I started reading the article "The Closing of the Scientific Mind" on the recommendation of Arts & Letters Daily a few weeks ago. That has been my go-to site for gathering reading material when not deep into a novel. I comb through the interesting articles, add them to Readability, then send them to my Kindle. Long web articles are much more enjoyable on the Kindle.
This article, however, was agonizingly bad. Just painfully, painfully stupid.
The premise was a review of how computer technology has altered our view of humanity. The result was a caricatured attack on science. It pushes all my buttons for the misplaced arrogance of the Can Science Explain A Rainbow?!?? crowd, so the number of eye rolls per sentence were probably out of proportion to its offenses. But just a few:
[Scientists] have forgotten their obligation to approach with due respect the scholarly, artistic, religious, humanistic work that has always been mankind's main spiritual support. ... But science used to know enough to approach cautiously and admire from outside, and to build its own work on a deep belief in human dignity. No longer. - From the start, there's a feigned whither humanism back-of-hand-to-forehead fretting. From the straw man of some perfect historical time when scientific investigations circumscribed certain areas to the presumed right that some subjects are off limits. Man has searched for answers to everything everywhere at all times. It is only magisterial forces that would stop those investigations. Saying curiosity is offensive is like saying hunger is offensive.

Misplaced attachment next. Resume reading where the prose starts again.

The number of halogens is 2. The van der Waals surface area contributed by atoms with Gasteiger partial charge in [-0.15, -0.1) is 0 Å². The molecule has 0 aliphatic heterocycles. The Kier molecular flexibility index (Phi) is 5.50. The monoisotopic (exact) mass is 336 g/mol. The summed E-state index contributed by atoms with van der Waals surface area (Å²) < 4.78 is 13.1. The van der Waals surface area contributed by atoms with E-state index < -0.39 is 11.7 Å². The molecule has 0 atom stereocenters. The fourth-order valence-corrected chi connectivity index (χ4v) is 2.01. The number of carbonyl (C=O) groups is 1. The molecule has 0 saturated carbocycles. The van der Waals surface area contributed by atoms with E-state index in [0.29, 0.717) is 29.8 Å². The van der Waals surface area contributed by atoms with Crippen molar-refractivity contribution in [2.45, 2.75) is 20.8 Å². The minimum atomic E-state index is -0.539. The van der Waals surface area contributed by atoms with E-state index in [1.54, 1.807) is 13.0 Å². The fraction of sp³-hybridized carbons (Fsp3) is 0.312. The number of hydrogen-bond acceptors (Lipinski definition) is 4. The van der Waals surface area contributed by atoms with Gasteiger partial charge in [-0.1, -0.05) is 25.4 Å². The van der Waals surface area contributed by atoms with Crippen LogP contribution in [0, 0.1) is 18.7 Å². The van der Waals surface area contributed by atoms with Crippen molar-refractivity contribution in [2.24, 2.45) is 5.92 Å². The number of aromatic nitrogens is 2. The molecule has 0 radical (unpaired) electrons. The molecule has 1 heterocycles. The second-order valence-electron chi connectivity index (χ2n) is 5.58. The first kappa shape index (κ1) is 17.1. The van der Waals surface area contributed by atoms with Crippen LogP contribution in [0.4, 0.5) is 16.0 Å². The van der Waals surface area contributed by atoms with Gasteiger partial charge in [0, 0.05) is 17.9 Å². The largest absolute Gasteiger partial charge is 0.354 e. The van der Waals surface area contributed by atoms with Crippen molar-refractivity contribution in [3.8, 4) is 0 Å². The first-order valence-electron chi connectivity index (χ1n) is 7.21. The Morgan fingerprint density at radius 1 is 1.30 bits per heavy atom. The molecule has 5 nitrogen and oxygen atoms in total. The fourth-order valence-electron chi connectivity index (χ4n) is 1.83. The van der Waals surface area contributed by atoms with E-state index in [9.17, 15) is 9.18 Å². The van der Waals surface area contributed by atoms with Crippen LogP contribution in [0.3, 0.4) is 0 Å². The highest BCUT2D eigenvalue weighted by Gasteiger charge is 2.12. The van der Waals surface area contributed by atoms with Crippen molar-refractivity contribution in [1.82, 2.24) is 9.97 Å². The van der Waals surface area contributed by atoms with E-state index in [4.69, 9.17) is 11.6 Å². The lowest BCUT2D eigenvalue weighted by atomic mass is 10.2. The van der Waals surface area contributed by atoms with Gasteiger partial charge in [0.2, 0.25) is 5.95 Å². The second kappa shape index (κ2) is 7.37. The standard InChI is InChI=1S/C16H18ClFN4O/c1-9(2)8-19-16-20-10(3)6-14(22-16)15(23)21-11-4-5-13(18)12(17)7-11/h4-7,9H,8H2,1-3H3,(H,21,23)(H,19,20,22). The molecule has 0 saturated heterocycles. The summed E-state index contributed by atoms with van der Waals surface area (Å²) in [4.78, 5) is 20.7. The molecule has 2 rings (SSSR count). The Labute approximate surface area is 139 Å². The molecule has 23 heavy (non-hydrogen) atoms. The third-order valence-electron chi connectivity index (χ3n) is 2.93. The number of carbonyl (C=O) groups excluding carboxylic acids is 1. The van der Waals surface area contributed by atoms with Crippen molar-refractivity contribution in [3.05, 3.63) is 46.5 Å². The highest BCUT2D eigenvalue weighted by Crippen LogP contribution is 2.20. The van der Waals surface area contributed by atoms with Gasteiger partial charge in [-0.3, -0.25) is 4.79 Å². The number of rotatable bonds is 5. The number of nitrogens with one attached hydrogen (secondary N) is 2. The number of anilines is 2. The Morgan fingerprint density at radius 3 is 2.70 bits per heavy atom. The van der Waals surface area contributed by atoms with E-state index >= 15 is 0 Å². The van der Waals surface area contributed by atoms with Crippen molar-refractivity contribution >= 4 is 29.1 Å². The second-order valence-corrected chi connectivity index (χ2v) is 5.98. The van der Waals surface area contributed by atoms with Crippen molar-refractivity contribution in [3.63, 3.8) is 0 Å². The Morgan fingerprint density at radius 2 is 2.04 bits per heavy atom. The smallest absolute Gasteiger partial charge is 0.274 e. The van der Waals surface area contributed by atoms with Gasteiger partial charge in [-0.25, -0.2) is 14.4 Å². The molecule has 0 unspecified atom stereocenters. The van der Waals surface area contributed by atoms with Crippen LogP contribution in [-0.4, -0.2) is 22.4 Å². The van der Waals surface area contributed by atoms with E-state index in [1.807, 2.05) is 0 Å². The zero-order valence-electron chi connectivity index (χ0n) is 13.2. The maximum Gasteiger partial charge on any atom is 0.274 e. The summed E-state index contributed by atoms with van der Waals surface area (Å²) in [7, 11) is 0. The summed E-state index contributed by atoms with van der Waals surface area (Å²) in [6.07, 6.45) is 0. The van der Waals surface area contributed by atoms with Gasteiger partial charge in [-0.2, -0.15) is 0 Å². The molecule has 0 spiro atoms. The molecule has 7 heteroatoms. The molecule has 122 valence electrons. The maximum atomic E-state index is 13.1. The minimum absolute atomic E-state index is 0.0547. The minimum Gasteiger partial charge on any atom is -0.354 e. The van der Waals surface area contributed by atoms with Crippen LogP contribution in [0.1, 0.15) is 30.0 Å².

Many scientists are proud of having booted man off his throne at the center of the universe and reduced him to just one more creature ... They are abusing their cultural standing. Science has become an international bully. - Confusion of outcome with intent, paired with oddly medieval incendiary phrasing. I'll assume that this is a reference to the discovery of evolution and the defense of that fact is the bullying we're discussing. How odd that the defense of the weak interaction of electrons or the gravity generated by physical objects is never assailed by the religious and ignorant. One discovered fact is little different from another, and certainly has no morality.
Attacking Darwin is the sin against the Holy Ghost that pious scientists are taught never to forgive. - I'll simply rewrite as: attacking universally accepted truths without any evidence against them reveals the attacker as a crackpot. There, that's better. Also, apparently when all you have is a hammer, everything must be expressed in terms of spirituality.
The Kurzweil Cult teaches that... - Ha. Kurzweil, in the most charitable circles, is considered a ... well, I'll just quote from a very popular review by a Carnegie Mellon professor of Kurzweil's most ambitious book, stating it is
There is much more in this vein, and I have to admit I could only rage through half of it, so maybe it completely turns around in the end. One last thing about the author: David Gelernter is a professor of computer science at Yale. This makes me sad.